Imagine if the Matrix had a physical library. It will feel like you took the blue pill, because this is the coolest library you will ever visit (and not just because I’m a librarian).
Home of the famous architect, Luis Barragan. They also host various exhibits. You can explore this beautiful art, with all of its intricacies by appointment only.
Everyone wants a photo of, or inside one of these floating gardens. The neighborhood of Xochimilco is comprised of over 50 canals and trajineras (gondolas), that you can ride for about an hour as you enjoy food, drinks, music and the views. It’s a pretty cool experience.
We had an amazing tour of the historical center, thanks to our lovely tour guide, Bernardo. Born and raised in the city, he is quite knowledgeable and gave us different perspectives on the history and culture of the city, complete with introducing us to that Oaxacan cricket pizza.
This public park, located in the Condesa neighborhood, is huge, and there is always something going on. I loved that we were simply strolling through on a Thursday evening, and saw a group dancing tango, and next thing we knew, we got pulled into it. I was happy to practice my rusty Argentine moves. It’s just a magical place to walk through if you have the time.
This has been a dream of mine to visit, but I have a couple opinions regarding my experience The photos do not lie. The colors are truly that vibrant. Being able to see where Frida lived, worked, loved, suffered, slept, etc. was pretty surreal. And her clothing exhibit was also quite awesome. The cons are that this was one of the priciest museums to enter that I encountered in CDMX (around $15). And if you do not buy your ticket ahead of time, you may have to wait around two hours in line. Even then, they may sell out. Unfortunately, this has happened to numerous people I know. Even if you do buy your ticket in advance, expect to wait in line a for a good half-hour. Luckily, the amazing blue backdrop will serve for some awesome photos as you wait. Once you enter, you must pay $1.50 per device to take a picture. They will give you a sticker, and if they do not see it, you will be scolded. Technically, you could give the sticker to a person waiting in line though. Another thing that diminished my experience was how crowded it was. Even with the limited amount of people entering, you sometimes have to wait in line to take photos in front of different spaces, or simply wait to see something specific. My biggest tip is to buy your tickets ahead of time and temper your expectations. Also, look for the guy slinging coconuts on the corner. The water will cool you off, especially if you are visiting on a warm day, and the freshly sliced pieces of coconut meat topped with chile y limon never tastes so good.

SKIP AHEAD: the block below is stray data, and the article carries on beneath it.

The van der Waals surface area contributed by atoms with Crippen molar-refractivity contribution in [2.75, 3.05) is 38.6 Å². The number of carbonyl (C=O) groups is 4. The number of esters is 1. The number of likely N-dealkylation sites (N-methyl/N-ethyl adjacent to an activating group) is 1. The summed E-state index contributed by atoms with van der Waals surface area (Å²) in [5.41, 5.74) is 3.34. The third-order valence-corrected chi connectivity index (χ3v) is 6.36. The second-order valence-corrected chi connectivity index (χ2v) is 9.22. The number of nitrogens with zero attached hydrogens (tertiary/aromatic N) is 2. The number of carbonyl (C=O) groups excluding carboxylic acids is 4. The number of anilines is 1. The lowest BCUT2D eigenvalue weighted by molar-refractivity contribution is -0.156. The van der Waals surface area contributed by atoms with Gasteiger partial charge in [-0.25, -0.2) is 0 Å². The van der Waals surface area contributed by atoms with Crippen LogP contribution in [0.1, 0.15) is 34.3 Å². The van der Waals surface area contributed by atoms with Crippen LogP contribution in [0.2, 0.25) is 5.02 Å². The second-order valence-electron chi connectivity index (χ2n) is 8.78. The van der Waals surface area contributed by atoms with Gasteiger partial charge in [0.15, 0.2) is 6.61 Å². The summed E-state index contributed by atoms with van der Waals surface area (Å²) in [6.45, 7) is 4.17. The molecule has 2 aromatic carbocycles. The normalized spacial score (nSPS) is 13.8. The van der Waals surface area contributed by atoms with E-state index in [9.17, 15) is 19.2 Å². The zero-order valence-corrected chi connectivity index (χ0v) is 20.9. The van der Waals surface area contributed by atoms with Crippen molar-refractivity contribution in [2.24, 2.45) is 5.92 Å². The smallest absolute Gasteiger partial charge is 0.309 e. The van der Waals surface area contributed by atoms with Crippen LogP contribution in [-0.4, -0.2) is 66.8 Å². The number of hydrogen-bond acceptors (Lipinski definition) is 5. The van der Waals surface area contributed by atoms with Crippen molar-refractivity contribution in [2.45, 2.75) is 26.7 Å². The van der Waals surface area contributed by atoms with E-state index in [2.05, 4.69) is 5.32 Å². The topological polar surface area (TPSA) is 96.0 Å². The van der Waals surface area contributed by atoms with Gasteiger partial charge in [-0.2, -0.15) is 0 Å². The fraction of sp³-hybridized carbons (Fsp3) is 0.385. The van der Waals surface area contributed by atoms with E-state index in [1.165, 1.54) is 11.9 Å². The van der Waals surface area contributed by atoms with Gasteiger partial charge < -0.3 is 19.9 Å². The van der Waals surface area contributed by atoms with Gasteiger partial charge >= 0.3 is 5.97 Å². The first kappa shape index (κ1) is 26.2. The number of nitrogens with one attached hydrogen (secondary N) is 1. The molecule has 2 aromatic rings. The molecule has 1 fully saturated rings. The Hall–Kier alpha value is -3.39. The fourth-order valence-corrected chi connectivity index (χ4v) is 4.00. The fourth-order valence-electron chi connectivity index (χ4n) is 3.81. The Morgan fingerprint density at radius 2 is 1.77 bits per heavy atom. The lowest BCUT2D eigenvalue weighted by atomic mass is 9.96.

This pre-Christian ancient mesoamerican city and UNESCO historical site is about an hour away from the city, and a must-see while visiting. You can either go with a tour, rent a car, or pay a few dollars for a bus ride. I find the long-distance bus system in Mexico to be completely awesome. And these ruins are well worth the trip!
I was ready to stop by here on Record Store Day, and it was packed! With a comprehensive selection like most modern record stores, you can easily find your favorite Mexican artists, like Natalia Lafourcade.
High-end and eclectic beautiful fashion by local designers. I had a great time just window shopping in here.
An adorable clothing store which carries primarily local brands, located in the Palacio de Bellas Artes.
Located nearby Frida Kahlo’s home, in Coyoacan, a colleague’s friend took us to this market, and there is so much to see, buy and eat. Run by local venders, you can find both local artisan products and traditional street food.
I love visiting markets in countries I visit. Usually, because I prefer to read the packaging and cook with ingredients I can see. This market has organic produce, and various complementary products. I was able to get my kombucha and probiotics fix there, as well as pick up snacks. This same company has stores in various markets, and even a restaurant in Condesa. This specific market is located in the Roma neighborhood.
A boutique shop in the Roma neighborhood, catering to mostly men’s clothing and gear.
A gift shop full of ‘cute’ things, such as notebooks, pens, pencils, paper, pins cards, etc. Located in the Roma neighborhood. But every city seems to have one
Five stories of awesome upscale food and clothing stalls, to commercial shopping, yoga, beauty. End your day with drinks on the terrace.
Although Mexico City was greatly affected by September 2017’s earthquake, the citizens have maintained their optimism through community and resilience, and you can witness this first-hand across the entire city.
Por Siempre, Buen Camino!